Kenny demands, among other things; an accounting to him by the corporation of all corporate transactions since 1942; nullification of stock issues set forth in the complaint; cancellation of entries incident thereto on the corporate books; reference of the matter to a master to determine the profits made by said Marshall and a money judgment in favor of the corporation in such sum if any; and finally, an order to Alaska to distribute such proceeds as dividends.

Alaska has not appointed an agent for service of process in California as provided for by the California statute. The only process which has issued from this court was served upon the Secretary of State of California, under Rule 4(d) (7) F.R.C.P., which incorporates by reference "the manner prescribed by the law of the state in which the service is made for the service of summons or other like process" in state actions.

Alaska moves, (1) to quash service of summons and to dismiss the action for insufficiency of service of process; (2) to dismiss the action for lack of jurisdiction over the person of defendant; and (3) to dismiss the action on the ground of improper venue. The first two motions are based generally upon the contention that Alaska was not doing business in California where this court sits.

Alaska is incorporated under the laws of the Territory of Alaska, and is an air transport company engaged in carrying passengers and mail. All of its flight routes use airways in and over Alaska, Washington, Oregon and Canada. It has terminals in Alaska, Washington and Oregon but none anywhere else. It transacts its principal business only in these jurisdictions. The principal offices of the corporation are located in Seattle, Washington.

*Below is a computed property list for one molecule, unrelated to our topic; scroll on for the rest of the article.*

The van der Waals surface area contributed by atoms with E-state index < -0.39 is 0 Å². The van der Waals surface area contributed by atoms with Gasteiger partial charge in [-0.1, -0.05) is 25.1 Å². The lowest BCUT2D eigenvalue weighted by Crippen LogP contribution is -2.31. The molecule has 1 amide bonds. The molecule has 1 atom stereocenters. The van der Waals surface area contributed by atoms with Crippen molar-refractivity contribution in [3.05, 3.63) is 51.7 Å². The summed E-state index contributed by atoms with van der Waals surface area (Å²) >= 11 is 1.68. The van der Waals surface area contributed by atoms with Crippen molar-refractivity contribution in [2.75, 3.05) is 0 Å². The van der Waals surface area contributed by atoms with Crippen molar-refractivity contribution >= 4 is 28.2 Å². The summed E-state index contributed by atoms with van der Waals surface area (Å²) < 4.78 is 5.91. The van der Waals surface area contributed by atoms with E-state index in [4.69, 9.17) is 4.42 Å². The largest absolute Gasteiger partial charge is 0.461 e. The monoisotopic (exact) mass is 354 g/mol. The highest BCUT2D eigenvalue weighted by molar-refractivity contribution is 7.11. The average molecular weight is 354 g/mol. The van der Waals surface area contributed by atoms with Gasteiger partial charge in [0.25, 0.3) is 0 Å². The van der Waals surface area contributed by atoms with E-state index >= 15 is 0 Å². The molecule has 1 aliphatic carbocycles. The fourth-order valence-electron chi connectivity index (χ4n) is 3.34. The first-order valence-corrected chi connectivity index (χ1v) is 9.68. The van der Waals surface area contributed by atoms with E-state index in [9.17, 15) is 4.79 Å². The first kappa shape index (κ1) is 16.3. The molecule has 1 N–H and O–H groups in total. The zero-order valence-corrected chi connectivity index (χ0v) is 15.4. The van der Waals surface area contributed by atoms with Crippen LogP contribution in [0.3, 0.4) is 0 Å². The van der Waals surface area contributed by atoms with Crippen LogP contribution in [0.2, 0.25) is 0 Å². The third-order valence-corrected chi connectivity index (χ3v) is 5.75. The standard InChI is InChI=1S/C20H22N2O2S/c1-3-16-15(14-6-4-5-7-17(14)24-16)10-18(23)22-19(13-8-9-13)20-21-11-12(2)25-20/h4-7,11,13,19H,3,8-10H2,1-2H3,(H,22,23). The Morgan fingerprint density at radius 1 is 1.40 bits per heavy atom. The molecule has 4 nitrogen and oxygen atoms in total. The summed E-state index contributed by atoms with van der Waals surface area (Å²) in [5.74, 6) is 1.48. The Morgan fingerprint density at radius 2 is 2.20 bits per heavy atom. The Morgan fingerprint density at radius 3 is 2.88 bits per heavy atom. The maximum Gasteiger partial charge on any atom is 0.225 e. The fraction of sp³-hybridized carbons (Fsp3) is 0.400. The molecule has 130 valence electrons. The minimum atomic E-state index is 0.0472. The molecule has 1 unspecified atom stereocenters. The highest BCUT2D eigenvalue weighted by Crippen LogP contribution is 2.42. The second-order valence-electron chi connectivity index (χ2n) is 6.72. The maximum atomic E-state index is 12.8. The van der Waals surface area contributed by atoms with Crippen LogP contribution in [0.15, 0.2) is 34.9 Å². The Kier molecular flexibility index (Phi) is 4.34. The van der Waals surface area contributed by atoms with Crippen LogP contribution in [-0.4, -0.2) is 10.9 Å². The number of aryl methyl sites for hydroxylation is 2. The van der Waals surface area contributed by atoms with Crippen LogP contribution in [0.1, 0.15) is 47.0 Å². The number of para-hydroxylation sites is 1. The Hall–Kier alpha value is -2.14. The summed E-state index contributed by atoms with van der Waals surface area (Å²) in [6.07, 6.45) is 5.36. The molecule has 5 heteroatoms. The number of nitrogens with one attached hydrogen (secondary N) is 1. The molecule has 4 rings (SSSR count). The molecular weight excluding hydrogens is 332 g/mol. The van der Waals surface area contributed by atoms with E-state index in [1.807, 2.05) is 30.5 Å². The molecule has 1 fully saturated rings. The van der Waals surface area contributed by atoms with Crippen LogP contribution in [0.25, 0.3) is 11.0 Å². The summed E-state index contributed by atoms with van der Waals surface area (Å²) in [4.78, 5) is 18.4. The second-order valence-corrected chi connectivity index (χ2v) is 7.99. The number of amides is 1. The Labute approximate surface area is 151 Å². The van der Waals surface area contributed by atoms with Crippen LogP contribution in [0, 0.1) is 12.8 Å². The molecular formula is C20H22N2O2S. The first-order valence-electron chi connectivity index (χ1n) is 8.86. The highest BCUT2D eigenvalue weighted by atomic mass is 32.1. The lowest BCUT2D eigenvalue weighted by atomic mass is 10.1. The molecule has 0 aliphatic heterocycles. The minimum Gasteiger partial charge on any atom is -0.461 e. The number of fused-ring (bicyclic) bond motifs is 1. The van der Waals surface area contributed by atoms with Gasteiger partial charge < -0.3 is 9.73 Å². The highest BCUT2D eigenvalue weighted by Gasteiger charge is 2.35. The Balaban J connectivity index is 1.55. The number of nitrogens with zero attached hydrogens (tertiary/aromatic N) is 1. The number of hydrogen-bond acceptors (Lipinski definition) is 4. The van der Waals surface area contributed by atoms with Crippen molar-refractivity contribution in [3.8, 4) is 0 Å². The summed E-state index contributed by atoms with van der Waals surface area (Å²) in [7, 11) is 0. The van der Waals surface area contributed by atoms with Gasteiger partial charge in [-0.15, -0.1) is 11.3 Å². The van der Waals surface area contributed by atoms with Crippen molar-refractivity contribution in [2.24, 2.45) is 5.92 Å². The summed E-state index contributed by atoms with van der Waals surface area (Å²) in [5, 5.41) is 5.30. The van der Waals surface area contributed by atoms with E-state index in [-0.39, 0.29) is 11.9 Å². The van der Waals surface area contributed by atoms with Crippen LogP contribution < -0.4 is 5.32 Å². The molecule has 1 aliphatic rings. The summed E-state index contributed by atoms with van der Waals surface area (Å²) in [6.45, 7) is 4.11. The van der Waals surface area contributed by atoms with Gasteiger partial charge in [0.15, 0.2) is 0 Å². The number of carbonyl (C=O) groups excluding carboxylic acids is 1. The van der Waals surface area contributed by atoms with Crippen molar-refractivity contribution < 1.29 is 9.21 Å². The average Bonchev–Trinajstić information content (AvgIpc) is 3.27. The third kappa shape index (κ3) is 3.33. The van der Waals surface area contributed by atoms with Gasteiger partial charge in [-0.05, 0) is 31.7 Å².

Alaska has entered into contracts with ticket brokers, agents and travel bureaus throughout North America for the sale of tickets entitling the purchaser to passage in its aircraft over the routes it operates. These ticket outlets are compensated on a commission basis only. Some outlets are located in this district in the state of California. The defendant also has reciprocal interline agreements with at least two interstate airlines which operate within this district, whereby they sell connecting tickets on Alaska's Airlines and transport passengers

132 F. Supp. 842
as a connecting carrier over their routes, and for which they receive certain pro rata revenues. These latter carriers, United Airlines and Western Airlines, admittedly are present and doing business in California

Alaska has no employees in California. It retains no one to adjust claims in the state. The sole activity carried on in California in its behalf is the sale of tickets for passage from points originating and terminating outside the state of California through either the ticket agencies or the connecting carriers.

Pulson v. American Rolling Mill Co., 1 Cir., 1948, 170 F.2d 193, at page 194, has become a leading case on the problem of "doing business." "There are two parts to the question whether a foreign corporation can be held subject to suit within a state. The first is a question of state law: has the state provided for bringing the foreign corporation into its courts under the circumstances of the case presented? * * * If the state has purported to exercise jurisdiction over the foreign corporation, then the question may arise whether such attempt violates" federal constitutional provisions.